EPA Ratings Reveal the Rest of the GM 2.7-liter Story

Steph Willems
by Steph Willems

Last month, General Motors released EPA-estimated fuel economy figures for one of the new, turbocharged 2.7-liter inline-four’s applications: the two-wheel drive version of the 2019 Chevrolet Silverado and GMC Sierra pickups.

Despite boasting 310 horsepower and 348 lb-ft of torque, the engine’s combined estimated fuel economy of 21 miles per gallon left many wanting more. Now that we have EPA figures for the rest of the line, it’s no surprise to see that figure serve as an MPG high water mark.

(Kudos to the eagle-eyed Bozi Tatarevic, who noticed the new figures)

In two-wheel drive applications, the 2.7-liter, which comes standard on LT and RST trims, rates 20 mpg city, 23 mpg highway, and 21 mpg combined. That’s an average of 1 mpg more than the 4.3-liter V6 found in last year’s mainstream, lower-trim pickups, which made do with two fewer forwards gears (six, to the 2.7’s eight). Still, the new mill beats the old one by 25 hp and 43 lb-ft of torque.

Moving up to GM’s 5.3-liter V8, optional on both 2.7L trims, brings additional horsepower and torque, at the expense of two fewer MPGs in combined driving.

Luckily for The General, adding four-wheel drive to the 2.7-liter models doesn’t cause an embarrassing dip below 20 mpg. The EPA rates the 2.7L/4WD models at 20 mpg combined, 19 mpg city, and 22 mpg highway — a combined drop of 1 mpg compared to the 2WD model. Compared to 5.3L/4WD models, the four-cylinder beats it by 2 mpg when equipped with the same eight-speed tranny, or 3 mpg if the V8’s bolted to the low-rent six-speed.

The top-flight 6.2-liter V8, when equipped with four-wheel drive, also sees a 3 mpg difference between it and the 4WD 2.7L.

As we told you before, Ford and Ram’s base V6 engines offer a slight edge in fuel economy, though the 2.7L handily trounces the 3.3-liter Ford V6 in terms of power. The GM’s two main rivals also narrowly edge out the 2.7L’s tow rating of 7,200 pounds. Ford’s 3.3-liter tops out at 7,700 pounds, while the 3.6-liter Ram is rated for up to 7,730 lbs.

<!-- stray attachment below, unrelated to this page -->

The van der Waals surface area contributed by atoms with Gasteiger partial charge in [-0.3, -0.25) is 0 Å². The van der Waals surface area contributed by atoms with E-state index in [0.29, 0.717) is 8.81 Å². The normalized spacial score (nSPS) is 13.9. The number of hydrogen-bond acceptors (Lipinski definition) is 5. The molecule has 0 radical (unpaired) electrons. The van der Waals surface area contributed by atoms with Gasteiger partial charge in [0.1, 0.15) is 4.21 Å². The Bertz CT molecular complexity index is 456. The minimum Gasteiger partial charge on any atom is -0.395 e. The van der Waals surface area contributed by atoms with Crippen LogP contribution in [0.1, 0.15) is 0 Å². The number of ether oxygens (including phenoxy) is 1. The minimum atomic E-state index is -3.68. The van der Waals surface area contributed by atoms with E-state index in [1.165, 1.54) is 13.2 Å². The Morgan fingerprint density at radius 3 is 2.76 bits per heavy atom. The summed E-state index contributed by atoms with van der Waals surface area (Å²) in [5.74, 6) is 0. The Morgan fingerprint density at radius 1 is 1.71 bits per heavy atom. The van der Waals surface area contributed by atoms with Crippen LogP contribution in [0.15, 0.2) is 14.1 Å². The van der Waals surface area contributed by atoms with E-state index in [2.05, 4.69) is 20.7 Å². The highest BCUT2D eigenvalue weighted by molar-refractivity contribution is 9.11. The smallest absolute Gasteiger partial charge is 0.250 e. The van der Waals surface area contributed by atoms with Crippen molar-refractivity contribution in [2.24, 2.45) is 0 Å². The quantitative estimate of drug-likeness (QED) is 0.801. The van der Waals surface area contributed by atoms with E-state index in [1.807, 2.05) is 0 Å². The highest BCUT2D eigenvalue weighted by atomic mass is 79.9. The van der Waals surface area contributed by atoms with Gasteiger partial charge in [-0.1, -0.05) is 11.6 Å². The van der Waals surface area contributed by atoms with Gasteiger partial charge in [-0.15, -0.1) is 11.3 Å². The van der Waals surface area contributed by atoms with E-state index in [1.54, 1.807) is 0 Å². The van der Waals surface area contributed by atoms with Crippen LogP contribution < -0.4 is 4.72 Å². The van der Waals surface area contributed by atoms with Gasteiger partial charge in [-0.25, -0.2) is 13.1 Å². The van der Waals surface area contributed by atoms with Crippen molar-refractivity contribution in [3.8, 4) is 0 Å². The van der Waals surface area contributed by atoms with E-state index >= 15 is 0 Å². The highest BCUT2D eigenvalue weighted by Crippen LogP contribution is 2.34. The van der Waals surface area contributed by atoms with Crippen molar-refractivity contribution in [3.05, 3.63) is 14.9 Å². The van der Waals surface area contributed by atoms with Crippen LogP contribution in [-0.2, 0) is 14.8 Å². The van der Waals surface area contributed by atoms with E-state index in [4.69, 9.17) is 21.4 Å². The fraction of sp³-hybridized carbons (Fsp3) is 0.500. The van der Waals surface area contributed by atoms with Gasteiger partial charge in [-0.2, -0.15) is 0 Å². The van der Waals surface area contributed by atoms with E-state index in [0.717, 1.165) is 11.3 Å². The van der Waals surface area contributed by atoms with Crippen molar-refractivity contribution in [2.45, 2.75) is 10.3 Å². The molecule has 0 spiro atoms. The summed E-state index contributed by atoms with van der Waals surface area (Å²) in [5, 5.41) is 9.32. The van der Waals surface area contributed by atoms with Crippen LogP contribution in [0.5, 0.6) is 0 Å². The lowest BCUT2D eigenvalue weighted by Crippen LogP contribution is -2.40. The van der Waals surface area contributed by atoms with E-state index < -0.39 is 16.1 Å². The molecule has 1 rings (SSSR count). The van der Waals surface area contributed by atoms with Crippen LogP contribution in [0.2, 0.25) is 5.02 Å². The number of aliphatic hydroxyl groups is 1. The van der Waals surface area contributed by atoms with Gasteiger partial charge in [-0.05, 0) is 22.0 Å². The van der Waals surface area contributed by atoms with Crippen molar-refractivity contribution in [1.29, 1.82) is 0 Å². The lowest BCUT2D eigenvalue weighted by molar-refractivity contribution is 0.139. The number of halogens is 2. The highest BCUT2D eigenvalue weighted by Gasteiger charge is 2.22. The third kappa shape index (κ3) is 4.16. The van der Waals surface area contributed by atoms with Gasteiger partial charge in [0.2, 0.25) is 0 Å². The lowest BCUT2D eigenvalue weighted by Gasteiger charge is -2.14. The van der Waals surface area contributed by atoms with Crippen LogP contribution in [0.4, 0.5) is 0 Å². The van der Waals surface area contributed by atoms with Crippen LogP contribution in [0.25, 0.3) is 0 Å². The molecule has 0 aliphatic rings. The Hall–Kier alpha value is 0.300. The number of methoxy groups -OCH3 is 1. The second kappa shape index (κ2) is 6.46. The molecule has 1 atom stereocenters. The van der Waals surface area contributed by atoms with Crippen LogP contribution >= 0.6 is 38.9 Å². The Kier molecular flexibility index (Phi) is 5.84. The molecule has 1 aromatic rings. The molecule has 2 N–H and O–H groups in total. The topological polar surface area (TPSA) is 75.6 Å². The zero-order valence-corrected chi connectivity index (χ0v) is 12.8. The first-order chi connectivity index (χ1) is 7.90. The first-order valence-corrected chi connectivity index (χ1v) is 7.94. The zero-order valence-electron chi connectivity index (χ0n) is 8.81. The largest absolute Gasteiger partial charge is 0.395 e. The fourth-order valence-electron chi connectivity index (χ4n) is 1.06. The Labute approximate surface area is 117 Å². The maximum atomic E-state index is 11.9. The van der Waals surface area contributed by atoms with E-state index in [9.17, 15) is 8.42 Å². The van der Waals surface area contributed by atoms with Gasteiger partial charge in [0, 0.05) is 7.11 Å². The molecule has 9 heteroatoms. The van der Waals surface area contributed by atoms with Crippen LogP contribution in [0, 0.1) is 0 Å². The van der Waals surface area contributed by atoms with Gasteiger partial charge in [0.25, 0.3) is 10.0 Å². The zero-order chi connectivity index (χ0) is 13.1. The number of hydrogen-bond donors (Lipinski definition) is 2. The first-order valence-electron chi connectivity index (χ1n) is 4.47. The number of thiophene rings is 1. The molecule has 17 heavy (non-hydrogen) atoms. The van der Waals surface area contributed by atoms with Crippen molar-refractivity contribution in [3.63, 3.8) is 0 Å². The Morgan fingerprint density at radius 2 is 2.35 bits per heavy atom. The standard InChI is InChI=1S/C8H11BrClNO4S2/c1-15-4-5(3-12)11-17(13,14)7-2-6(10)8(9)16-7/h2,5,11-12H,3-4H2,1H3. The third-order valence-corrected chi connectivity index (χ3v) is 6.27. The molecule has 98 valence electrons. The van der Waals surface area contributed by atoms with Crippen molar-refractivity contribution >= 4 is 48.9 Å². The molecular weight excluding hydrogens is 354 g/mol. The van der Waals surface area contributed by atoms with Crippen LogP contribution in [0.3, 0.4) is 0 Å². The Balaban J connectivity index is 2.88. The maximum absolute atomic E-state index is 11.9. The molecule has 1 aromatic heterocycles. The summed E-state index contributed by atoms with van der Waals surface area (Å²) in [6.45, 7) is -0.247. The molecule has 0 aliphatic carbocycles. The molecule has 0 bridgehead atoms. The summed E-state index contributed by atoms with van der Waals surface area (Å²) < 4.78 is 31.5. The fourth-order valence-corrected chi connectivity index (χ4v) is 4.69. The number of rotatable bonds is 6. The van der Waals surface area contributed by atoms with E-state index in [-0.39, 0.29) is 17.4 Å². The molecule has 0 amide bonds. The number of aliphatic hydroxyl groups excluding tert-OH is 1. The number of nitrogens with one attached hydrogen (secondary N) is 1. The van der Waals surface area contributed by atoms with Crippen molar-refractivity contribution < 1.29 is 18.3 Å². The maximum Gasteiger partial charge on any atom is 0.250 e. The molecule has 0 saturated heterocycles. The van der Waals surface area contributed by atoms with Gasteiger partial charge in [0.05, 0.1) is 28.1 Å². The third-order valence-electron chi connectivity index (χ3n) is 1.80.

[Image: General Motors]

Steph Willems
Steph Willems

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  • Arach Arach on Nov 07, 2018

    I was looking forward to this truck. I figured a 4cylinder is plenty... but this fuel economy is atrocious. Its less than the F150, with 2 less cylinders. Its less than the Ridgeline, with 2 less cylinders. I was thinking more like 24-25 MPG? Than I'd be talking... but I guess thats more about weight and aerodynamics than powertrain.

  • Road_pizza Road_pizza on Nov 14, 2018

    Not impressed. I'm getting a real average of 20.5 mpg combined (mostly city) from my '18 F150 XLT 4X4 Supercab 2.7L Ecoboost. I'd bet if I had a 2.7L EB F150 4X2 regular cab I'd have no problem surpassing 24 combined.

  • Theflyersfan I guess I should have kept my first ever car which was also a 1987 Nissan. Probably could have sold it for $50,000 by now if I was living in this fantasy world where used up 37 year old Nissans sell for the same price as a new Versa. I wish a link was here so all of us can check out this treasure among junk 200SX. The only way this car is even remotely worth that kind of money is if there are illicit substances hidden somewhere in the frame that, as part of the sale, you have to drive across the border and "make a delivery." Otherwise, get that thing off of my lawn.
  • Sobro Needs moar Roots.
  • RHD Questions? None, no, not really. Interested in some random Hyundai? No, not at all. Yawn.
  • Formula m Alfa-Romeo had the great idea to unveil my all time favourite car at the world expo in Montreal. Never built or Sold in North America. The called it the Alfa Romeo Montreal. Never even sold in North America.